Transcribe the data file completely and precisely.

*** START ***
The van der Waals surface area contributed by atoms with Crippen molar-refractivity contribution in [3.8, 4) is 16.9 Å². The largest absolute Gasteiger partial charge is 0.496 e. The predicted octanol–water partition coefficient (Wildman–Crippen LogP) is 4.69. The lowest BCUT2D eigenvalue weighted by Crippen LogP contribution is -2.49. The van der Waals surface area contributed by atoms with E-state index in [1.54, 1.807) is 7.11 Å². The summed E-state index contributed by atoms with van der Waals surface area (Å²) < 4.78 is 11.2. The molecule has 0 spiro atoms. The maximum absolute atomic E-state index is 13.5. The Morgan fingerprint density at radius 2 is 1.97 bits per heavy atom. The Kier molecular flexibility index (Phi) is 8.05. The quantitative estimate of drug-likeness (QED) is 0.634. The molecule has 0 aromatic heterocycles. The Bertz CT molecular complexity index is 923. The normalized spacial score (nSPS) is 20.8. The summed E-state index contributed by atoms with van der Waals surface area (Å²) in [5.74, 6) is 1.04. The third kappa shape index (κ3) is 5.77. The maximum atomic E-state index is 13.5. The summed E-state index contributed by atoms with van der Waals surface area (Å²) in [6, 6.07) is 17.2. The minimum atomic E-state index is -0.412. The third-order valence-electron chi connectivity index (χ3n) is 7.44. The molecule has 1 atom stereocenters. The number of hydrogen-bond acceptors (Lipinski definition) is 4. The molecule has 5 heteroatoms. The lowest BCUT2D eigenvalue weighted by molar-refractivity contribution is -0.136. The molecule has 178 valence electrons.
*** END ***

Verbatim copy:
The van der Waals surface area contributed by atoms with Crippen molar-refractivity contribution in [3.8, 4) is 16.9 Å². The largest absolute Gasteiger partial charge is 0.496 e. The predicted octanol–water partition coefficient (Wildman–Crippen LogP) is 4.69. The lowest BCUT2D eigenvalue weighted by Crippen LogP contribution is -2.49. The van der Waals surface area contributed by atoms with E-state index in [1.54, 1.807) is 7.11 Å². The summed E-state index contributed by atoms with van der Waals surface area (Å²) < 4.78 is 11.2. The molecule has 0 spiro atoms. The maximum absolute atomic E-state index is 13.5. The Morgan fingerprint density at radius 2 is 1.97 bits per heavy atom. The Kier molecular flexibility index (Phi) is 8.05. The quantitative estimate of drug-likeness (QED) is 0.634. The molecule has 0 aromatic heterocycles. The Bertz CT molecular complexity index is 923. The normalized spacial score (nSPS) is 20.8. The summed E-state index contributed by atoms with van der Waals surface area (Å²) in [5.74, 6) is 1.04. The third kappa shape index (κ3) is 5.77. The maximum atomic E-state index is 13.5. The summed E-state index contributed by atoms with van der Waals surface area (Å²) in [6, 6.07) is 17.2. The minimum atomic E-state index is -0.412. The third-order valence-electron chi connectivity index (χ3n) is 7.44. The molecule has 1 atom stereocenters. The number of hydrogen-bond acceptors (Lipinski definition) is 4. The molecule has 5 heteroatoms. The lowest BCUT2D eigenvalue weighted by molar-refractivity contribution is -0.136. The molecule has 178 valence electrons.